Hiring a salesperson for your property management company is an important step if you’re serious about growing your business. Here are four reasons why:
A Well-Trained Salesperson is an Asset on Your Balance Sheet
A well-trained salesperson is an asset on your balance sheet. As a salesperson’s salary is normally commission based, they bring in a lot more than they take out, so the position scales really well. As long as you set realistic but profitable goals, the salesperson is not a cost center, but rather a profit center.
A Well-Trained Salesperson Enhances Your Customer Experience
Customer experience starts with the first phone call to your company. Put yourself in a prospect’s shoes. If a prospect has a problem with a tenant, they may call your property management company for help in figuring out how to deal with the problem – and maybe to hire a professional. That caller may reach a receptionist who doesn’t have time for them and they’re on hold forever. They might reach someone from the accounting department who answers the phone and doesn’t know what to do. Even if they reach you, the owner, you probably have so many things on your mind, you’re not focused on the sale, or have time to follow-up. Your company risks losing that prospect for your business. Your chances of success are much better when a dedicated salesperson is there to answer the phone. They can qualify the prospect, understand their problems, offer your company as the solution, and close the deal. And they’re more likely to be available, because that’s their entire job.
A Well-Trained Salesperson Allows You to Concentrate on Business Building
Having a professional salesperson on your team allows you to focus on your own leadership role within the company. When you know the sales function is taken care of, you can focus on building your team and your company. You’ll have extra time to develop your employees and refine your company culture. You can examine current systems and put efficiencies into place, research new vendors, products, and methods, and figure out how to market your business – all while the sales end is being managed professionally.
A Well-Trained Salesperson Can Close More Leads
Once you have reached the point that you’re managing 120 to 150 units, depending on where you are based, Sales tends to take on a life of its own. Even if you’re not actively working on it, you’re going to get some referral business coming in and start to get some website traction.
A salesperson can close 10 new contracts a month, maybe more, depending on your market. Your goals for the position and its success rate depend on the marketing spend for your property management business, and what you can currently close. But whatever your numbers, a professional salesperson should be able to double your current close rate. Why is that?
Think about all of your past leads that haven’t been talked to recently. They just sit there potentially ready to work with you, but someone needs to follow-up with those leads to grow your business. If you wear many hats, you may have only followed up once or twice, while a salesperson can step in and follow up many more times. Your salesperson knows how to get as much as possible out of your marketing spend and bring dollars into your organization so it can continue to grow.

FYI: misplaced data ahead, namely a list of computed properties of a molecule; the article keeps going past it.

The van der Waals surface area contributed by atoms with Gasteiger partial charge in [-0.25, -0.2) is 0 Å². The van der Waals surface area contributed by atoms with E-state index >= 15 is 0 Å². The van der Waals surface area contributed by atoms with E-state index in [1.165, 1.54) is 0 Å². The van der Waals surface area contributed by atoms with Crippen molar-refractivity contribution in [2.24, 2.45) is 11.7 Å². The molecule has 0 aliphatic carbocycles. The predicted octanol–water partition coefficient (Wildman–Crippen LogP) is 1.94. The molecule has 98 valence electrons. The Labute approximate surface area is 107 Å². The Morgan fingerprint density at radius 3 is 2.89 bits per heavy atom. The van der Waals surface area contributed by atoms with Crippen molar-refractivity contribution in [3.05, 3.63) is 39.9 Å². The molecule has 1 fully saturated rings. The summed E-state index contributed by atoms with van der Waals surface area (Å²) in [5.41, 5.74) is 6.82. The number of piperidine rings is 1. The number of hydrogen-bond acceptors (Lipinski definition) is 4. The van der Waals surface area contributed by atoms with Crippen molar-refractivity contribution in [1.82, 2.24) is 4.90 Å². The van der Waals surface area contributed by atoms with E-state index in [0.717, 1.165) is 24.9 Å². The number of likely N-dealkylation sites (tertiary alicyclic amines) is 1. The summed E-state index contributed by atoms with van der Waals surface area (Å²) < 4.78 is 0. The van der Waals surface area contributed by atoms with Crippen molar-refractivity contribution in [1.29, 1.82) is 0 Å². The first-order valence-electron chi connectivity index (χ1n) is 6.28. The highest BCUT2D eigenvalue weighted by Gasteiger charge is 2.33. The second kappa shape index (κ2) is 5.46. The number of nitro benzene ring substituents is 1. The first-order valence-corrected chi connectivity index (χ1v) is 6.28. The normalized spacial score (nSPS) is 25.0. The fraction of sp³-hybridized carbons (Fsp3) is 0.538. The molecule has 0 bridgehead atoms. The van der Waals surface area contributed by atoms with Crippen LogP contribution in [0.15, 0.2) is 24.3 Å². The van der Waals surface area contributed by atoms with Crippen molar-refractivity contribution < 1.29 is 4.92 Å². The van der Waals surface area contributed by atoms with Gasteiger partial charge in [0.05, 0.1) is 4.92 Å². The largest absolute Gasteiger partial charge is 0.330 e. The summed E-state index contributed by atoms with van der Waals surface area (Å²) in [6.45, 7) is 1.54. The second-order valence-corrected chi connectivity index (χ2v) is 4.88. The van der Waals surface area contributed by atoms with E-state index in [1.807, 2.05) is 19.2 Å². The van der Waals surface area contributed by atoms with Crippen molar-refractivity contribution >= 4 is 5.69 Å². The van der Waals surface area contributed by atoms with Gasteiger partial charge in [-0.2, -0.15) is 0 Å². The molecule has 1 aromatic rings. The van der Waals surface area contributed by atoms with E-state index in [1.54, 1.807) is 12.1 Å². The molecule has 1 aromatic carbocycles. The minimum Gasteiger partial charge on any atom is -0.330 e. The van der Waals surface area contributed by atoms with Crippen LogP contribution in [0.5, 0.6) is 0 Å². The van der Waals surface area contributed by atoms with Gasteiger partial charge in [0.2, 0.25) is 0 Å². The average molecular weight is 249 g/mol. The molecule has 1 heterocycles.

Hopefully, this has helped you understand the importance of adding a professional salesperson to your team. If you have any questions about the sales process, contact us at Fourandhalf, and we’d be happy to help you.
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With 212 units and an average rent rate per unit of $704 a month, I am not seeing how hiring a someone to do sales is economically feasible. Our managed portfolio is about half single family homes and the remainder are apartment properties not large enough to require on site management.
There are two really companies that are in our market area with portfolios larger than 500 units that are working with properties that are not large enough to do on site management and neither of them has a full time sales person to work new accounts. Each of those companies has been in business for decades to build up to where they are.
There is an effort involved to work new accounts, they do not get rented, maintained or managed on their own, the profit margin on the business is a bit thin.
What average rent rate per month per unit were you going by to come up with these recommendations?
Hi Robert, to answer this question we have to review Unit Economics.
Here is how to work this through:
1. What is your average monthly commission? Multiply that number by 12 and you get your Annual Contract Value = ACV
2. A full time Sales Person is capable of closing 10+ accounts/month. Multiply number of new accounts a sales person is projected to bring in, times your ACV, which will equal the ACV revenue a sales person will bring in.
3. Come up with a base/commission plan to pay your Sales Person based on performance that roughly equals half of your At Goal ACV Revenue.
Example: If your average ACV is $1000, then 10 new accounts per month will bring your company $10,000 in Annual Contract Revenue. If you pay the Sales Person $5000 (base + commissions) you are ahead by $5000.
I hope this makes sense. The most common industry misconception is to count their new accounts in Monthly Fee + Lease-up revenue and not in terms of Annual Contract Value. Another aspect is Lifetime Customer Value. The lifetime value of each new account could be in the $4000s for you. The upfront cost to bring the account in will be justified overtime.
Of course the key factor here is to make sure your Sales Person is at goal, otherwise, the Economics do not work.